And how are things in Tokyo?

When I started my Master studies in Industrial Design it soon became clear to me that I didn't want to spend two years behind a desk in Atlas, but wanted to gain more practical experience. So I thought that if I wanted to have an experience, it better be a good one, and I decided to do my internship in Japan. And not in a small village, but in Tokyo, a city of almost 14 million inhabitants. A bit different from the quiet Eindhoven that you can cycle from north to south in just 45 minutes.

photo Aya Bergkamp

The next six months I'll be doing an internship in Tokyo at FabCafe, a cafe and co-working space where you can drink coffee but also use all kinds of digital fabrication machines. For example laser cutters, 3D printers, and all sorts of other equipment that will become less accessible once you can no longer walk into InnovationSpace or the Vertigo workshop. It's a place for creatives to make their prototypes, network and learn from each other. In addition to supporting with day-to-day operations such as organising projects for clients and marketing, I do my own project at FabCafe. My project consists of organizing a workshop and making a short film to get more awareness on gender inequality in Japan.


As someone with a dual nationality (Dutch and Japanese) it feels weird to live and work for the first time in my life in the country where half my family is from. On the one hand, I am still the foreigner everywhere I go, partly because I am at least 10 cm taller than everyone, even though I am very short compared to the average Dutch person. On the other hand, I notice from stories of housemates from England, France or America that I can understand Japanese culture better, even when it doesn’t make sense at all.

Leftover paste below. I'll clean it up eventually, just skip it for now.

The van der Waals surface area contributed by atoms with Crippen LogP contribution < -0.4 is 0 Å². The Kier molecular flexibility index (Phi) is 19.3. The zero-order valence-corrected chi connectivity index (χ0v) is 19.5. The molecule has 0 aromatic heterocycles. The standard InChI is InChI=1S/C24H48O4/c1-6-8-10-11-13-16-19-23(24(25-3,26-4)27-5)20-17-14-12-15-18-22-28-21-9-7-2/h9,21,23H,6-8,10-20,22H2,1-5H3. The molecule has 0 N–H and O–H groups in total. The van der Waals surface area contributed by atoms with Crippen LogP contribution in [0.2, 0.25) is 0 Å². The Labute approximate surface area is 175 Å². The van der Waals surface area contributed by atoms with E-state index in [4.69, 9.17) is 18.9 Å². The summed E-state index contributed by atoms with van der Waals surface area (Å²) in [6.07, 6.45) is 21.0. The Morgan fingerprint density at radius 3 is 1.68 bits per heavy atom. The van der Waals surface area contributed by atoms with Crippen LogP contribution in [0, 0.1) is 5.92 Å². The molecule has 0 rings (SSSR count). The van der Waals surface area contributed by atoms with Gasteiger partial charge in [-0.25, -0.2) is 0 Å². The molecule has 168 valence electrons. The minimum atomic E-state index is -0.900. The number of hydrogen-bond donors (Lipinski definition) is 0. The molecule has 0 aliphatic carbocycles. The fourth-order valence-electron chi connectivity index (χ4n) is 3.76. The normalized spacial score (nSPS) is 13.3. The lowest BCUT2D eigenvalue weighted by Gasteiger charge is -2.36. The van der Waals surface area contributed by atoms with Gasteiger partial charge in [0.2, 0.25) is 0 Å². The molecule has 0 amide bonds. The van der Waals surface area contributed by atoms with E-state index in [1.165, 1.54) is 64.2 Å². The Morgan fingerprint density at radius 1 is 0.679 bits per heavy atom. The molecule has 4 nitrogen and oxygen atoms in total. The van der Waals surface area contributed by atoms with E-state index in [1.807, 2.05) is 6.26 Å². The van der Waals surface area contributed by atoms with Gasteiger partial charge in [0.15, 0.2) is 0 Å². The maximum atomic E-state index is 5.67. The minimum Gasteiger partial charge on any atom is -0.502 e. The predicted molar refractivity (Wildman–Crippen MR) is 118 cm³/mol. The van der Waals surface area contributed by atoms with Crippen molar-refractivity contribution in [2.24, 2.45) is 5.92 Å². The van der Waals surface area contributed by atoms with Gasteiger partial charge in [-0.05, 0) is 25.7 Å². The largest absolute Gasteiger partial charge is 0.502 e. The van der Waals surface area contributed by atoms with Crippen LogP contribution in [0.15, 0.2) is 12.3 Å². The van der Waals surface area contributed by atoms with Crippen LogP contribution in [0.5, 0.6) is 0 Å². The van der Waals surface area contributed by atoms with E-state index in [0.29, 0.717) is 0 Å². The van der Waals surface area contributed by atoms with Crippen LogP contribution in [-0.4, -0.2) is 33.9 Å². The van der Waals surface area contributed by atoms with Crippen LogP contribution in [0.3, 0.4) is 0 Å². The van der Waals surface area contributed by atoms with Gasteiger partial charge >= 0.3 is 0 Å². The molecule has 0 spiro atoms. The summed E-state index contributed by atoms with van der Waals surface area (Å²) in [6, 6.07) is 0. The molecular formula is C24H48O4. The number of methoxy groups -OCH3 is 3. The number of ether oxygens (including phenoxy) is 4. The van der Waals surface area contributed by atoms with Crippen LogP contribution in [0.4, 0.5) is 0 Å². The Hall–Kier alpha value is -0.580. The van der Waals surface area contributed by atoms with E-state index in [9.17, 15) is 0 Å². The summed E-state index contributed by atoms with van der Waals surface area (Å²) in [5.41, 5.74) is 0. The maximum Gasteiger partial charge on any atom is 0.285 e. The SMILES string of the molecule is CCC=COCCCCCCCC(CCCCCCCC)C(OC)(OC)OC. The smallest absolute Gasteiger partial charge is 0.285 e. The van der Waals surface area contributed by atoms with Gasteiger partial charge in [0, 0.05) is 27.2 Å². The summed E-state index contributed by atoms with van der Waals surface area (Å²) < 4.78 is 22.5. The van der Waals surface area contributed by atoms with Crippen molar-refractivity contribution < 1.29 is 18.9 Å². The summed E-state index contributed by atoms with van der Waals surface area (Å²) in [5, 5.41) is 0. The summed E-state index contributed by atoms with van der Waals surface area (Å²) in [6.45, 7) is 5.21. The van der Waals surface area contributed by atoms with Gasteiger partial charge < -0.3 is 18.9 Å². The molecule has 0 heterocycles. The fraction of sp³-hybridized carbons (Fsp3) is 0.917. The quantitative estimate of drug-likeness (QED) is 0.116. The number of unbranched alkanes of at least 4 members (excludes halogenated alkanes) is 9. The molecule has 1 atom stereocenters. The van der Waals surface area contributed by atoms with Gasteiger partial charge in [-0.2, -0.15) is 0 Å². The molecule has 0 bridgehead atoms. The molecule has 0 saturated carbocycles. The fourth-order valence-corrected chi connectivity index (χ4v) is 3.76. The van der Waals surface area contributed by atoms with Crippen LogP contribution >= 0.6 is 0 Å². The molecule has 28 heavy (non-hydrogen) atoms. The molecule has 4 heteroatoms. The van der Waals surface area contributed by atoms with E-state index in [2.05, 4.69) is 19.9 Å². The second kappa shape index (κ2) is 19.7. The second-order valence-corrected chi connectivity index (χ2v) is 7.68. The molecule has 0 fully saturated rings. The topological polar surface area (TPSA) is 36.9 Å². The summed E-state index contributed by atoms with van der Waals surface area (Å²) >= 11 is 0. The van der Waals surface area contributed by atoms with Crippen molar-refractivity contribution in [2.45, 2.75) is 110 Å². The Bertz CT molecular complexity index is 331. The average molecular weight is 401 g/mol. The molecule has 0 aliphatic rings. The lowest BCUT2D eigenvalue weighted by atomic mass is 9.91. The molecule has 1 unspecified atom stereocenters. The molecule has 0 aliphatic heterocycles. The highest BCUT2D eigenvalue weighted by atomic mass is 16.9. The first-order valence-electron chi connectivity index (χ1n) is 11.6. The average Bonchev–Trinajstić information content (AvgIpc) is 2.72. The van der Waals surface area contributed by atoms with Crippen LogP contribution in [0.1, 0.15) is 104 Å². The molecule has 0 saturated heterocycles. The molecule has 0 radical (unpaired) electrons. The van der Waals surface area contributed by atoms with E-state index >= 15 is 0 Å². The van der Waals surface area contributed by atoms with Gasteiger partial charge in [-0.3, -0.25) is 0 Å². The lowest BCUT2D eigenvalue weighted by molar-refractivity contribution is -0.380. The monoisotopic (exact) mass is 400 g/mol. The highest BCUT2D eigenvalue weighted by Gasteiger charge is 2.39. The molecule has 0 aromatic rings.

I live in a building with a total of about 25 others, which is called a "share house" here. Basically a kind of big student house with also a lot of people that are already working. It’s a great way to meet people from all kinds of backgrounds, and we regularly cook together or have a drink. It is also great to share all your nice experiences but also frustrations about Japanese culture with the other foreigners after work. For example, the Japanese way of working is often more bureaucratic than in Europe, which means that making decisions at work or arranging a bank account can take longer. The next few months are going to be a challenge with my goal of learning Japanese fluently and starting different projects within my internship, but I am very much looking forward to it.


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